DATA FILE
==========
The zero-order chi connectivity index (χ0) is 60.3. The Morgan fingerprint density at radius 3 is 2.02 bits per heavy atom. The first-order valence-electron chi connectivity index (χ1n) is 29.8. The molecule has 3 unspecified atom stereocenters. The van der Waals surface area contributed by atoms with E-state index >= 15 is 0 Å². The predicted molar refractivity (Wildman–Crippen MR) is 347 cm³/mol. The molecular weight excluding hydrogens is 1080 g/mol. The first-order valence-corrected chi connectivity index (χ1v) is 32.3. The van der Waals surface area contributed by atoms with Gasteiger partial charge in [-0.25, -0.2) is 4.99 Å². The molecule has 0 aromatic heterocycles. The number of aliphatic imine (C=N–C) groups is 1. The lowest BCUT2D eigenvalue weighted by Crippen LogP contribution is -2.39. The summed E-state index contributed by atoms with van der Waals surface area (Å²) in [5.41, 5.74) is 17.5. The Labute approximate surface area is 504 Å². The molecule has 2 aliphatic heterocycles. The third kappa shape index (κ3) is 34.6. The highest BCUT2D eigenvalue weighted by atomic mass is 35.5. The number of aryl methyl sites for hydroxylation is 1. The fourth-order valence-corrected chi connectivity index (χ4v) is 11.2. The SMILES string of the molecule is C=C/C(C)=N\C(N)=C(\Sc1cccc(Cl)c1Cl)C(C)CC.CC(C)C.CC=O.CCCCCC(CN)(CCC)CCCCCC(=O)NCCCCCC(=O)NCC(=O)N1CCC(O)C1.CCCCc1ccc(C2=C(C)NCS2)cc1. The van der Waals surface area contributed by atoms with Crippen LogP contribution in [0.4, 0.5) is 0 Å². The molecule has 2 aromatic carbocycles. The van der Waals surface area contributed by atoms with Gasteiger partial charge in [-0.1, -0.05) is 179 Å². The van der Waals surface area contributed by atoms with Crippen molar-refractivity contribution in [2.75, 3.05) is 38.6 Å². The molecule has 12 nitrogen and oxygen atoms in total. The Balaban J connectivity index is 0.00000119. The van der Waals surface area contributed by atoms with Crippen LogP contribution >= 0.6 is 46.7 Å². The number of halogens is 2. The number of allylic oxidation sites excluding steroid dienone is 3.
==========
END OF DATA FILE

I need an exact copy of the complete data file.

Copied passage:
The zero-order chi connectivity index (χ0) is 60.3. The Morgan fingerprint density at radius 3 is 2.02 bits per heavy atom. The first-order valence-electron chi connectivity index (χ1n) is 29.8. The molecule has 3 unspecified atom stereocenters. The van der Waals surface area contributed by atoms with E-state index >= 15 is 0 Å². The predicted molar refractivity (Wildman–Crippen MR) is 347 cm³/mol. The molecular weight excluding hydrogens is 1080 g/mol. The first-order valence-corrected chi connectivity index (χ1v) is 32.3. The van der Waals surface area contributed by atoms with Gasteiger partial charge in [-0.25, -0.2) is 4.99 Å². The molecule has 0 aromatic heterocycles. The number of aliphatic imine (C=N–C) groups is 1. The lowest BCUT2D eigenvalue weighted by Crippen LogP contribution is -2.39. The summed E-state index contributed by atoms with van der Waals surface area (Å²) in [5.41, 5.74) is 17.5. The Labute approximate surface area is 504 Å². The molecule has 2 aliphatic heterocycles. The third kappa shape index (κ3) is 34.6. The highest BCUT2D eigenvalue weighted by atomic mass is 35.5. The number of aryl methyl sites for hydroxylation is 1. The fourth-order valence-corrected chi connectivity index (χ4v) is 11.2. The SMILES string of the molecule is C=C/C(C)=N\C(N)=C(\Sc1cccc(Cl)c1Cl)C(C)CC.CC(C)C.CC=O.CCCCCC(CN)(CCC)CCCCCC(=O)NCCCCCC(=O)NCC(=O)N1CCC(O)C1.CCCCc1ccc(C2=C(C)NCS2)cc1. The van der Waals surface area contributed by atoms with Crippen LogP contribution in [0.4, 0.5) is 0 Å². The molecule has 2 aromatic carbocycles. The van der Waals surface area contributed by atoms with Gasteiger partial charge in [-0.1, -0.05) is 179 Å². The van der Waals surface area contributed by atoms with Crippen molar-refractivity contribution in [2.75, 3.05) is 38.6 Å². The molecule has 12 nitrogen and oxygen atoms in total. The Balaban J connectivity index is 0.00000119. The van der Waals surface area contributed by atoms with Crippen LogP contribution >= 0.6 is 46.7 Å². The number of halogens is 2. The number of allylic oxidation sites excluding steroid dienone is 3.